Ham radio parity is a big deal for hams and shortwave listeners in America. Parity makes it easier to use outdoor antennas. Here’s how.
After years of effort by the A.R.R.L., the Amateur Radio Parity Act of 2017 is almost law. It passed the U.S. House of Representatives unanimously on January 23. Now, it moves on to the Senate.
Federal governments around the world license amateur radio operators. In the case of the U.S. by the Federal Communications Commission. Industry Canada does the job in my country. Hams know that getting a license is hard work.
However, over the past fifty years, putting up an antenna to enjoy the hobby has become the biggest challenge. Hams encounter three types of barriers.
- Firstly, the licensing authority may have regulations. Typically these effect frequencies and power but not antennas. The exceptions might be RF safety and proximity to airports.
- Secondly, local or state governments have various land use regulations. We are most familiar with these as zoning or by-laws. Local government imposes development restrictions and often requires building permits.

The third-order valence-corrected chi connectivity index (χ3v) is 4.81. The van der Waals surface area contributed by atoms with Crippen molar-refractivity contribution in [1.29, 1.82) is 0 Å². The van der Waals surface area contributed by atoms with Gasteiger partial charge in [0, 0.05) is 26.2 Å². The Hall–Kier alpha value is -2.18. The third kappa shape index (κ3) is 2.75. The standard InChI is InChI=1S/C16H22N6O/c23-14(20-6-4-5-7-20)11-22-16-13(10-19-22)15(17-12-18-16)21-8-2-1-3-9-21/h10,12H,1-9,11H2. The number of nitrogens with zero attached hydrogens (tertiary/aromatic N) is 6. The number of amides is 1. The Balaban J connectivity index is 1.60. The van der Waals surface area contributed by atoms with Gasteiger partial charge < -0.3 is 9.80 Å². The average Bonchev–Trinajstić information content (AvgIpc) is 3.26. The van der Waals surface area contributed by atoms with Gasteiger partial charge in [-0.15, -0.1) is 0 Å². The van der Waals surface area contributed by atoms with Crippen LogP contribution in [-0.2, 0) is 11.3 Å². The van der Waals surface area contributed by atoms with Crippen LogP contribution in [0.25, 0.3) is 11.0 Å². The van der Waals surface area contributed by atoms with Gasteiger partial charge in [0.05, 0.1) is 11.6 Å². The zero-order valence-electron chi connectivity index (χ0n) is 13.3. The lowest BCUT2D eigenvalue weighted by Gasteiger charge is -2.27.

- Thirdly, homeowners may enter into private contracts which restrict activities in the neighborhood. These are typically called home owners’ agreements or “covenants, conditions and restrictions.”
Radio hobbyists in most western countries feel the pain. Although regulations and restrictions can vary enormously from place to place. So, over the past fifty years, local governments and developers have placed increasing limits on the erection of antennas, towers and other things. I suppose this is to be expected of the NIMBY mentality. Some say developers encouraged CC&R on outdoor antennas so they could get franchise fees from cable television companies.
Ham Radio Parity – Seeking Reasonable Accommodation
Perhaps hard to believe for a “free market” country, antenna restrictions have become overbearing in the United States. This is especially true for private homeowner agreements.
However, since 1985, the Federal Communications Commission has told local governments to provide reasonable accommodation to persons seeking outdoor antennas. Its rule making preempts public restrictions imposed by local councils. But the FCC ruling did not address private contracts. Many, if not most communities are full of CC&R that you are forced to agree to when buying a house.
CC&R is the problem specifically addressed by the Amateur Radio Parity Act. This is long overdue. The Act seeks parity between private and public regulation of antennas. It puts these private contracts (deed restricted communities) on equal footing with public regulations. When passed, local homeowners associations will be required to provide citizens seeking antennas with a “reasonable accommodation”. It also requires these agreements to take a minimal rather than overbearing approach.